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Chapter 2: Set Up Your Joomla Test Environment

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Chapter 2: Setting Up Joomla Locally

In this chapter, you will learn how to install a local test server on your computer (XAMPP), download and install Joomla 4, and do some basic setup/configuration. We'll also talk briefly about some Global Configuration settings. If you're installing Joomla without XAMPP on some other type of server/host, skip the XAMPP part. 


Install & Setup XAMPP

XAMPP stands for cross-platform (X) Apache, MySQL, PHP, and Perl. It's a self-contained local test server environment with all the software needed to get up and running. Apache is the web server, MySQL is the database, and PHP and Perl are coding languages commonly used by web servers (we only need the PHP part for J4).

XAMPP is free and works on Linux, Windows, and Mac (cross-platform). I'm using Windows, so I'll be downloading the Windows copy of XAMPP. You can find the installers on XAMPP's website at https://apachefriends.org.

I would encourage you to examine XAMPP now. It's a very popular tool. If you're looking for something a little different, and you use Windows, check out my other guide on Installing Joomla with Laragon. Laragon contains a similar suite of software to XAMPP, including Apache and MySQL, but with some key differences (discussed in that article). If you don't really have a preference, just go with XAMPP.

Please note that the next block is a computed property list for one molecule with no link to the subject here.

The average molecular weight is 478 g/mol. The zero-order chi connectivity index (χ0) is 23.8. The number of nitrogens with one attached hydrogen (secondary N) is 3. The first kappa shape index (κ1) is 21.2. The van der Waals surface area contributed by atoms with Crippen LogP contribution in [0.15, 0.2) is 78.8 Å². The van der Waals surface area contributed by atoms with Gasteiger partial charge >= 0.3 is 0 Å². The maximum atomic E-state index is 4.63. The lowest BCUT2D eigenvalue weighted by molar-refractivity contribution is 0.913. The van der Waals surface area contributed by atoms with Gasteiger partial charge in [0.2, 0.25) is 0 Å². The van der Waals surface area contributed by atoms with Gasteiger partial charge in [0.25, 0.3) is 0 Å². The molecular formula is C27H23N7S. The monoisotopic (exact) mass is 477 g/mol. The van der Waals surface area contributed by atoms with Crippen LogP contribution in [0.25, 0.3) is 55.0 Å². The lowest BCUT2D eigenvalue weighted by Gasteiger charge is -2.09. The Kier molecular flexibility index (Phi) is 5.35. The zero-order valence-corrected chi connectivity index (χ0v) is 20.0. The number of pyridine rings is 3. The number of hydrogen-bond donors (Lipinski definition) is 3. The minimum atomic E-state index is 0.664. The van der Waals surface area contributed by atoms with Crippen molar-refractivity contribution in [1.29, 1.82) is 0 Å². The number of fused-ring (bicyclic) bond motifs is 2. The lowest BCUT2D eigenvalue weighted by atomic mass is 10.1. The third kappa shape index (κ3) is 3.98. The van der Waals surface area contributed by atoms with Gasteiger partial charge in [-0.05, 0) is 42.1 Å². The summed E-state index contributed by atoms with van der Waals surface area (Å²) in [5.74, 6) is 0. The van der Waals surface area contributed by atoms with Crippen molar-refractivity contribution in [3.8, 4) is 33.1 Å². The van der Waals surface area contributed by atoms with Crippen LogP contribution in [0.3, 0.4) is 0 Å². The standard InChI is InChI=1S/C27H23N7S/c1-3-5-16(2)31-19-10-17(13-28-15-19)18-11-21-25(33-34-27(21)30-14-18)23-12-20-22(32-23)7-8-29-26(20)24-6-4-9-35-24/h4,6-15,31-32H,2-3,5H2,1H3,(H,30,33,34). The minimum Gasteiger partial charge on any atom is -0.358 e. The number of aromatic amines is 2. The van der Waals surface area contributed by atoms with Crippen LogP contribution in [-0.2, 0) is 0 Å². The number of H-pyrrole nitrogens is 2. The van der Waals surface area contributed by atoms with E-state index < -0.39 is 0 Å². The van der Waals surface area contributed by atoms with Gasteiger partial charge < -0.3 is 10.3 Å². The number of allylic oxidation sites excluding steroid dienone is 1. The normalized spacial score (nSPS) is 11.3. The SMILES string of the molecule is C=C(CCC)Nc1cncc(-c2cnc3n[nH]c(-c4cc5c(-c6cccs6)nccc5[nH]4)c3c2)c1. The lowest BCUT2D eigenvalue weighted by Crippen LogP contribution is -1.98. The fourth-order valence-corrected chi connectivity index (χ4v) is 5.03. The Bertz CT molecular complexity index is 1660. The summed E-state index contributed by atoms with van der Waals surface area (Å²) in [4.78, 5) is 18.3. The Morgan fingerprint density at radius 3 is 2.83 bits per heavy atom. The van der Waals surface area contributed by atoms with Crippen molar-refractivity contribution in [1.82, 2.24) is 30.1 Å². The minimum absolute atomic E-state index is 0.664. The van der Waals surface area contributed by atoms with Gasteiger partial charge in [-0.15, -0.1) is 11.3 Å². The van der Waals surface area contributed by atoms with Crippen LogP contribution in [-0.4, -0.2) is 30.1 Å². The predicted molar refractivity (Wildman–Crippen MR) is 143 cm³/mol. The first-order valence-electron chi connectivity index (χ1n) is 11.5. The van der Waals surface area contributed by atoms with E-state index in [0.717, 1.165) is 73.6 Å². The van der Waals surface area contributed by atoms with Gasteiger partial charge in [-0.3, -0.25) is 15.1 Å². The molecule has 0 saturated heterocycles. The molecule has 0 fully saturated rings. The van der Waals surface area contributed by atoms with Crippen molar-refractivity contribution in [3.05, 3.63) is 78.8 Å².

Installation Instructions (Windows)

You can navigate through the steps below using the arrow buttons on the side of the image. Install XAMPP according to the default configuration.


Checking Out XAMPP

Now that it's installed, you should be looking at the XAMPP control panel shown here. If you do not have it open, you can get to it from the start menu. If it's already running, you may be able to launch it by right-clicking the XAMPP icon (Orange X) in your system tray.

Note: If you're using XAMPP on Linux or Mac, your management screen will look pretty different. It should still have Apache, MySQL, and an FTP server.

screenshot of the xampp cpanel